According to the National Journal, the next Democratic nominee should win the Presidency in 2016. The magazine editors are publishing a series of articles that examine the demographic and voting trends of key swing states in the country’s various geographic regions, showing how the most recent patterns benefit the Democrats. But, the analysis fails to tell the entire story.
The articles show that important shifts in such states as Virginia, Colorado, New Mexico and Nevada are cementing what were reliable Republican entities into the exact opposite status. But, under at least one certain scenario, switching as little as one Democratic state to the GOP would change the projected national outcome … even if the Journal analysis is correct and Democrats continue to carry the aforementioned swing states.
Looking at the early version of the 2016 map, it appears that the eventual Democratic nominee can count on carrying 16 states for a total of 196 Electoral Votes. Conversely, Republicans can reasonably tally 23 states in their column for a base EV total of 179. Adding another 33 votes from the former swing states of Virginia, Colorado, New Mexico, and Nevada brings the adjusted Dem total to 229, or just 41 votes shy of victory.
So, with all of this heading the Democrats’ way, how can they lose? While the trends may be moving decidedly their direction in Virginia and selected Rocky Mountain states, they are far from secure in other places.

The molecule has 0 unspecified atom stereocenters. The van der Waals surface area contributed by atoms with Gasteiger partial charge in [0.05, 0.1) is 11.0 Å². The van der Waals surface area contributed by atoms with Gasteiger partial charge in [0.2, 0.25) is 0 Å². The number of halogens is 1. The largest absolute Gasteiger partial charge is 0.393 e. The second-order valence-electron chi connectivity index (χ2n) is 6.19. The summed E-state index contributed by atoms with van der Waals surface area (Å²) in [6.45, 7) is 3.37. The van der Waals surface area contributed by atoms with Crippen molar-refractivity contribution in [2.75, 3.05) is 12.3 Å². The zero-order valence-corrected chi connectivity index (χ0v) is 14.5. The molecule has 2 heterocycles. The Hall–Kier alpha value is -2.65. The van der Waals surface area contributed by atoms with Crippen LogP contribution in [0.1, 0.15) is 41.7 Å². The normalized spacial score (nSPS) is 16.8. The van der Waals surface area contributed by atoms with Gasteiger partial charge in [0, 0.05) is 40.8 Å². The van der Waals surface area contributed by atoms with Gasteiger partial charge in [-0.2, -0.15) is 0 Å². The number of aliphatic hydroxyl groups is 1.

If Wisconsin Gov. Scott Walker, for example, were to win the Republican presidential nomination, his strong electoral track record in the Badger State would likely transform that northern entity to the GOP. And, with no reasonable scenario existing for a Republican victory without Florida, the Sunshine State must return to them for any realistic chance of winning nationally. In fact, Florida is the most important state on the Republican presidential map.
Finally, carrying our tightest GOP win scenario through to conclusion, Ohio and North Carolina must also vote for the eventual Republican candidate. If all of this happens, then switching just the swing state of Iowa, with its six electoral votes, would force the election into a tie. This means the heavily Republican House of Representatives, with each state casting one vote, would determine the presidency. In this current House of Representatives, the GOP controls 35 state delegations; hence, their party’s presidential nominee would prevail under this format.
Though the National Journal article stresses the demographics and population trends as a huge Democratic advantage, they fail to concentrate on Republican successes in many states that seem immediately conceded to the Democratic presidential candidate.
For example, in Michigan and Pennsylvania, two states that have gone the Democratic presidential candidate’s way in every election since Ronald Reagan and George H.W. Bush swept the country in 1984 and ’88, the GOP has won the last two Michigan gubernatorial elections, swept both houses of the legislature, and claimed a majority in the congressional delegation.
In Pennsylvania, Republicans likewise control both houses of the legislature, the congressional delegation, one US Senate seat, and took the governor’s mansion in 2010 before relinquishing it last November. So, in just these two states that represent 36 combined electoral votes, Republicans should at the very least be competitive in a national election and not immediately in concession mode in big states north of the Mason-Dixon line.
The deeper analysis in places such as Michigan, Pennsylvania, Ohio, Nevada, and Wisconsin suggests that the 2016 election is anything but over, and that a close election, possibly in the guise of the 2000 outcome, could again be looming on our political horizon.